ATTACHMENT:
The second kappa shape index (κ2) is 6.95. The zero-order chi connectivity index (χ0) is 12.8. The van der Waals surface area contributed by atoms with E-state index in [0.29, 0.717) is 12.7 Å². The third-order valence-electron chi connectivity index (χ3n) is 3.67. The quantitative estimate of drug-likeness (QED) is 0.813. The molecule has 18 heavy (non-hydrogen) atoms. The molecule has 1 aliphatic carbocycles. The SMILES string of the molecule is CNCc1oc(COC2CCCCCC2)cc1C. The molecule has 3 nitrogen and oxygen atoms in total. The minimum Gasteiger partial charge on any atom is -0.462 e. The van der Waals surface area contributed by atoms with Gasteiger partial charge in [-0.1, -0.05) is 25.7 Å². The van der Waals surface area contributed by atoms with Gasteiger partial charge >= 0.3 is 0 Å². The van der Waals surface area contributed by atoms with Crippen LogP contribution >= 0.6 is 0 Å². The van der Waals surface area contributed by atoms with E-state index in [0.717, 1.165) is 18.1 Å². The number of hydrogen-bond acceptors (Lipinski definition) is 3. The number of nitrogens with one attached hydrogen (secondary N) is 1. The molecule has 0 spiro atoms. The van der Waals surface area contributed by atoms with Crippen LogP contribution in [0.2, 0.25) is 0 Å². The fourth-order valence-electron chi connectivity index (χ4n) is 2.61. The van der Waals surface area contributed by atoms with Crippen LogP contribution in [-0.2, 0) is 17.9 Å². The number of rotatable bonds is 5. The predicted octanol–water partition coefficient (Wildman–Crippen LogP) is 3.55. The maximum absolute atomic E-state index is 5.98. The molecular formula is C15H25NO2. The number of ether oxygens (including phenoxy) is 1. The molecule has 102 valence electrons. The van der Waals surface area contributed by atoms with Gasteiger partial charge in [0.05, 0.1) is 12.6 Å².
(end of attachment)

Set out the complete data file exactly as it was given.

The second kappa shape index (κ2) is 6.95. The zero-order chi connectivity index (χ0) is 12.8. The van der Waals surface area contributed by atoms with E-state index in [0.29, 0.717) is 12.7 Å². The third-order valence-electron chi connectivity index (χ3n) is 3.67. The quantitative estimate of drug-likeness (QED) is 0.813. The molecule has 18 heavy (non-hydrogen) atoms. The molecule has 1 aliphatic carbocycles. The SMILES string of the molecule is CNCc1oc(COC2CCCCCC2)cc1C. The molecule has 3 nitrogen and oxygen atoms in total. The minimum Gasteiger partial charge on any atom is -0.462 e. The van der Waals surface area contributed by atoms with Gasteiger partial charge in [-0.1, -0.05) is 25.7 Å². The van der Waals surface area contributed by atoms with Gasteiger partial charge >= 0.3 is 0 Å². The van der Waals surface area contributed by atoms with Crippen LogP contribution >= 0.6 is 0 Å². The van der Waals surface area contributed by atoms with E-state index in [0.717, 1.165) is 18.1 Å². The number of hydrogen-bond acceptors (Lipinski definition) is 3. The number of nitrogens with one attached hydrogen (secondary N) is 1. The molecule has 0 spiro atoms. The van der Waals surface area contributed by atoms with Crippen LogP contribution in [0.2, 0.25) is 0 Å². The fourth-order valence-electron chi connectivity index (χ4n) is 2.61. The van der Waals surface area contributed by atoms with Crippen LogP contribution in [-0.2, 0) is 17.9 Å². The number of rotatable bonds is 5. The predicted octanol–water partition coefficient (Wildman–Crippen LogP) is 3.55. The maximum absolute atomic E-state index is 5.98. The molecular formula is C15H25NO2. The number of ether oxygens (including phenoxy) is 1. The molecule has 102 valence electrons. The van der Waals surface area contributed by atoms with Gasteiger partial charge in [0.05, 0.1) is 12.6 Å².